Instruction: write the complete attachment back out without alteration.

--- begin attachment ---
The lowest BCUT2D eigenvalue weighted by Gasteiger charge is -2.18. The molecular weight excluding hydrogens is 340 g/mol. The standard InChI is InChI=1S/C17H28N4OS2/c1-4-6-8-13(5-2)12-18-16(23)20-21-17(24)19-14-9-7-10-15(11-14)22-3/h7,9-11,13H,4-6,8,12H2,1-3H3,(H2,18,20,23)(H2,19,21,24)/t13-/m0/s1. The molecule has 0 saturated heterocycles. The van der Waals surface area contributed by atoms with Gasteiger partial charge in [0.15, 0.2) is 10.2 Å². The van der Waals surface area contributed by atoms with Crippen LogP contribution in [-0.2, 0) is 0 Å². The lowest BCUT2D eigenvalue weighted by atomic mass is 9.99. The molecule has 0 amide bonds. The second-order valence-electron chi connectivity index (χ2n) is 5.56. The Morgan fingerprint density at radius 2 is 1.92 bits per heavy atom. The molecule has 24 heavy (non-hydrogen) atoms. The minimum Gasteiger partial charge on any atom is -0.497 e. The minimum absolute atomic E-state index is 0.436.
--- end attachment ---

The lowest BCUT2D eigenvalue weighted by Gasteiger charge is -2.18. The molecular weight excluding hydrogens is 340 g/mol. The standard InChI is InChI=1S/C17H28N4OS2/c1-4-6-8-13(5-2)12-18-16(23)20-21-17(24)19-14-9-7-10-15(11-14)22-3/h7,9-11,13H,4-6,8,12H2,1-3H3,(H2,18,20,23)(H2,19,21,24)/t13-/m0/s1. The molecule has 0 saturated heterocycles. The van der Waals surface area contributed by atoms with Gasteiger partial charge in [0.15, 0.2) is 10.2 Å². The van der Waals surface area contributed by atoms with Crippen LogP contribution in [-0.2, 0) is 0 Å². The lowest BCUT2D eigenvalue weighted by atomic mass is 9.99. The molecule has 0 amide bonds. The second-order valence-electron chi connectivity index (χ2n) is 5.56. The Morgan fingerprint density at radius 2 is 1.92 bits per heavy atom. The molecule has 24 heavy (non-hydrogen) atoms. The minimum Gasteiger partial charge on any atom is -0.497 e. The minimum absolute atomic E-state index is 0.436.